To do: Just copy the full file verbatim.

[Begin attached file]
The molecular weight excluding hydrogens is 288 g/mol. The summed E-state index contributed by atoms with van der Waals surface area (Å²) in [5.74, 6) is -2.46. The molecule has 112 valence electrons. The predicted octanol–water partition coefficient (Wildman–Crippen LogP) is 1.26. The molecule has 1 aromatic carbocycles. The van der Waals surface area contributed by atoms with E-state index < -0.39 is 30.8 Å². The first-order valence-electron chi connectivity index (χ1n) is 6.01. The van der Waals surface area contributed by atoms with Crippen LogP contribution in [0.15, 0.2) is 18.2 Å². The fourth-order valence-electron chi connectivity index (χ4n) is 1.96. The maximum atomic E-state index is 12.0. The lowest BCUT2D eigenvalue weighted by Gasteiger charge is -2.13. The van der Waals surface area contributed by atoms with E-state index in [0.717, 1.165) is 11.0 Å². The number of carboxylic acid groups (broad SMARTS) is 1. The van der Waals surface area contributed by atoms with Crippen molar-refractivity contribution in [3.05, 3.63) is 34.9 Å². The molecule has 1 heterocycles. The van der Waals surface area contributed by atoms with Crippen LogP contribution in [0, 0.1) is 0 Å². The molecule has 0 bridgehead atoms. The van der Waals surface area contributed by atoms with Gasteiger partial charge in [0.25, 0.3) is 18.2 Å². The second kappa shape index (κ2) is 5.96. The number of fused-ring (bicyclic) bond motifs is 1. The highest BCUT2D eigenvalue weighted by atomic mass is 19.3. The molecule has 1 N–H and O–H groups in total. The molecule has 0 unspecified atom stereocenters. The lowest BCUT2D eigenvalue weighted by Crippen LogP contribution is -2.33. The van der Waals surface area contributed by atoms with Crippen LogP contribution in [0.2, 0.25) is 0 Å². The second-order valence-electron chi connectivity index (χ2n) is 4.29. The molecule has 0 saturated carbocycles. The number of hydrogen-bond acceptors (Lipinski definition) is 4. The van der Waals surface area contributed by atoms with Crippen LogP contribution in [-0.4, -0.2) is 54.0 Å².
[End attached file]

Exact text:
The molecular weight excluding hydrogens is 288 g/mol. The summed E-state index contributed by atoms with van der Waals surface area (Å²) in [5.74, 6) is -2.46. The molecule has 112 valence electrons. The predicted octanol–water partition coefficient (Wildman–Crippen LogP) is 1.26. The molecule has 1 aromatic carbocycles. The van der Waals surface area contributed by atoms with E-state index < -0.39 is 30.8 Å². The first-order valence-electron chi connectivity index (χ1n) is 6.01. The van der Waals surface area contributed by atoms with Crippen LogP contribution in [0.15, 0.2) is 18.2 Å². The fourth-order valence-electron chi connectivity index (χ4n) is 1.96. The maximum atomic E-state index is 12.0. The lowest BCUT2D eigenvalue weighted by Gasteiger charge is -2.13. The van der Waals surface area contributed by atoms with E-state index in [0.717, 1.165) is 11.0 Å². The number of carboxylic acid groups (broad SMARTS) is 1. The van der Waals surface area contributed by atoms with Crippen molar-refractivity contribution in [3.05, 3.63) is 34.9 Å². The molecule has 1 heterocycles. The van der Waals surface area contributed by atoms with Crippen LogP contribution in [0, 0.1) is 0 Å². The molecule has 0 bridgehead atoms. The van der Waals surface area contributed by atoms with Gasteiger partial charge in [0.25, 0.3) is 18.2 Å². The second kappa shape index (κ2) is 5.96. The number of fused-ring (bicyclic) bond motifs is 1. The highest BCUT2D eigenvalue weighted by atomic mass is 19.3. The molecule has 1 N–H and O–H groups in total. The molecule has 0 unspecified atom stereocenters. The lowest BCUT2D eigenvalue weighted by Crippen LogP contribution is -2.33. The van der Waals surface area contributed by atoms with Crippen LogP contribution in [0.2, 0.25) is 0 Å². The second-order valence-electron chi connectivity index (χ2n) is 4.29. The molecule has 0 saturated carbocycles. The number of hydrogen-bond acceptors (Lipinski definition) is 4. The van der Waals surface area contributed by atoms with Crippen LogP contribution in [-0.4, -0.2) is 54.0 Å².